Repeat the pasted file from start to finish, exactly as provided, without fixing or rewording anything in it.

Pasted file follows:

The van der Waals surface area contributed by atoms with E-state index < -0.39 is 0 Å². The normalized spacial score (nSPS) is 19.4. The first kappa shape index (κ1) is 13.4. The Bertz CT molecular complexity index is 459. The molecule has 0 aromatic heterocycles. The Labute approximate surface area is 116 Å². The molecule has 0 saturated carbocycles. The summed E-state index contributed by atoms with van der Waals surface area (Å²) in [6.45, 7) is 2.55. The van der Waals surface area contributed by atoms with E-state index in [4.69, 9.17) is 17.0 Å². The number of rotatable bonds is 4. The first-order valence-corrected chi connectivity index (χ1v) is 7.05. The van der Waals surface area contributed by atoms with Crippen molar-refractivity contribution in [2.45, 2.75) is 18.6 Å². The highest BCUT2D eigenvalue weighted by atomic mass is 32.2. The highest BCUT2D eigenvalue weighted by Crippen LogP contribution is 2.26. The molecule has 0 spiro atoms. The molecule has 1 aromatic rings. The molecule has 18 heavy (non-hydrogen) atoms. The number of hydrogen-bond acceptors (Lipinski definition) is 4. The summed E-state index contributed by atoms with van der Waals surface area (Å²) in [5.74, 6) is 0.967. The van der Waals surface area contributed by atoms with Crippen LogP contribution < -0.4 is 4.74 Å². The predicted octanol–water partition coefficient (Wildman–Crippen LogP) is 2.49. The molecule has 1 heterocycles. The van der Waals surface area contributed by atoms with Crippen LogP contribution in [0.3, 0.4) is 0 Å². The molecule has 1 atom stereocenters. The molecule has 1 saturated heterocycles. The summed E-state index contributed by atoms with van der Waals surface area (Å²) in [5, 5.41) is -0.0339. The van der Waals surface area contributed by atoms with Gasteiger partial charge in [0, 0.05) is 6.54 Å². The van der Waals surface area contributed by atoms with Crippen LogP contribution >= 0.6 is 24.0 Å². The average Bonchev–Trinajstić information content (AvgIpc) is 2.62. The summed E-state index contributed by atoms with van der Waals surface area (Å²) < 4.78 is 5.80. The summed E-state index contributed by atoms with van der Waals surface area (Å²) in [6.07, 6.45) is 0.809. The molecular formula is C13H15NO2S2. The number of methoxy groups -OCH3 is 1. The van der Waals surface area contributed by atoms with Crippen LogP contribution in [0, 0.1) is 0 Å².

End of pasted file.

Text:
The van der Waals surface area contributed by atoms with E-state index < -0.39 is 0 Å². The normalized spacial score (nSPS) is 19.4. The first kappa shape index (κ1) is 13.4. The Bertz CT molecular complexity index is 459. The molecule has 0 aromatic heterocycles. The Labute approximate surface area is 116 Å². The molecule has 0 saturated carbocycles. The summed E-state index contributed by atoms with van der Waals surface area (Å²) in [6.45, 7) is 2.55. The van der Waals surface area contributed by atoms with E-state index in [4.69, 9.17) is 17.0 Å². The number of rotatable bonds is 4. The first-order valence-corrected chi connectivity index (χ1v) is 7.05. The van der Waals surface area contributed by atoms with Crippen molar-refractivity contribution in [2.45, 2.75) is 18.6 Å². The highest BCUT2D eigenvalue weighted by atomic mass is 32.2. The highest BCUT2D eigenvalue weighted by Crippen LogP contribution is 2.26. The molecule has 0 spiro atoms. The molecule has 1 aromatic rings. The molecule has 18 heavy (non-hydrogen) atoms. The number of hydrogen-bond acceptors (Lipinski definition) is 4. The summed E-state index contributed by atoms with van der Waals surface area (Å²) in [5.74, 6) is 0.967. The van der Waals surface area contributed by atoms with Crippen LogP contribution < -0.4 is 4.74 Å². The predicted octanol–water partition coefficient (Wildman–Crippen LogP) is 2.49. The molecule has 1 heterocycles. The van der Waals surface area contributed by atoms with Crippen LogP contribution in [0.3, 0.4) is 0 Å². The molecule has 1 atom stereocenters. The molecule has 1 saturated heterocycles. The summed E-state index contributed by atoms with van der Waals surface area (Å²) in [5, 5.41) is -0.0339. The van der Waals surface area contributed by atoms with Gasteiger partial charge in [0, 0.05) is 6.54 Å². The van der Waals surface area contributed by atoms with Crippen LogP contribution >= 0.6 is 24.0 Å². The average Bonchev–Trinajstić information content (AvgIpc) is 2.62. The summed E-state index contributed by atoms with van der Waals surface area (Å²) < 4.78 is 5.80. The summed E-state index contributed by atoms with van der Waals surface area (Å²) in [6.07, 6.45) is 0.809. The molecular formula is C13H15NO2S2. The number of methoxy groups -OCH3 is 1. The van der Waals surface area contributed by atoms with Crippen LogP contribution in [0, 0.1) is 0 Å².